Newspoll quarterly breakdowns: February-March 2017

Detailed Newspoll breakdowns find older voters, regional areas and Western Australians turning particularly heavily against the Turnbull government.

If you’ll pardon me for being a day late with this one, The Australian has published the regular quarterly breakdowns of voting intention by state, age and gender (voting intention here, leadership ratings here), which suggest swings against the Coalition of 2% in South Australia, 3% in New South Wales and Victoria, 6% in Queensland and just shy of 8% in Western Australia. The demographic breakdowns are interesting in showing particularly strong movement against the Coalition among the older age cohort (down 10% on the primary vote, compared with 7% overall) and those outside the capital cities (down 9%, compared with around half that in the capitals). The polling was drawn from all of Newspoll’s surveying through February and March, with an overall sample of 6943.

Late as usual, below is BludgerTrack updated with last week’s Newspoll and Essential Research. The state breakdowns in BludgerTrack are a little compromised at the moment in using a straight average of all polling since the election to determine each state’s deviation from the total, and is thus understating the recent movement against the Coalition in Western Australia. As of the next BludgerTrack update, which will be an expanded version featuring primary votes for each state, trend measures will be used.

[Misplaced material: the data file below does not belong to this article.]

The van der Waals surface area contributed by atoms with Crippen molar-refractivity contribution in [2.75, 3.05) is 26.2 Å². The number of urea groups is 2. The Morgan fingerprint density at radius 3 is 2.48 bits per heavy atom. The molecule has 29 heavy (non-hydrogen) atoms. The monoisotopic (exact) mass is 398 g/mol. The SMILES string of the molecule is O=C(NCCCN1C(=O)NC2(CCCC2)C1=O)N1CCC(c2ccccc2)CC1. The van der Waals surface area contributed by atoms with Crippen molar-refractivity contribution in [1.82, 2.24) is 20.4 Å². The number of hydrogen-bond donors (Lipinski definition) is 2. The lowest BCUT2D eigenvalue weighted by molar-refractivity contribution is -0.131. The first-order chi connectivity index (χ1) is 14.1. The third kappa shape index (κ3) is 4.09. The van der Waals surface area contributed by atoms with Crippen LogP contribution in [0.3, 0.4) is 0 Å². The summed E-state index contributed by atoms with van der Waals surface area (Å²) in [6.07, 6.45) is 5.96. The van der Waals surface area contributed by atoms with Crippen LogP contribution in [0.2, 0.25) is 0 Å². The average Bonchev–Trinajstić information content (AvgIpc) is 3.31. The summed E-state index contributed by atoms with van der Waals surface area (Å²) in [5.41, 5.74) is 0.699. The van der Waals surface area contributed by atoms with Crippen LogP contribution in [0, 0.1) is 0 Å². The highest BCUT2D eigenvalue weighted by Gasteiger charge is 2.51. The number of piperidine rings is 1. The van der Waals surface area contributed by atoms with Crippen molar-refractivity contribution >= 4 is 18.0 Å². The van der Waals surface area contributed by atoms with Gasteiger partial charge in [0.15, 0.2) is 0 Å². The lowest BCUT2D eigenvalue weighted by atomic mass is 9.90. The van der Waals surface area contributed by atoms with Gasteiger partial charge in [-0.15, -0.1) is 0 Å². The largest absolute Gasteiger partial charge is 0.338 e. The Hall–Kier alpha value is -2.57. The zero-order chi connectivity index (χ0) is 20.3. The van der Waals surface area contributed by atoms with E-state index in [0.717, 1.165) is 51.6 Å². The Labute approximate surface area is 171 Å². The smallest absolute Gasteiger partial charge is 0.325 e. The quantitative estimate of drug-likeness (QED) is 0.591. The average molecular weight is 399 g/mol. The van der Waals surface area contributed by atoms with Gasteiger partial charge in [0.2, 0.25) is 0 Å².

Stay tuned for today's Essential Research results, with which this post will be updated early afternoon some time.

UPDATE (Essential Research): Absolutely on change in this week’s reading of the Essential Research fortnight rolling average, with Labor leading 53-47 on two-party preferred, the Coalition leading 37% to 36% on the primary vote, the Greens on 10% and One Nation on 8%.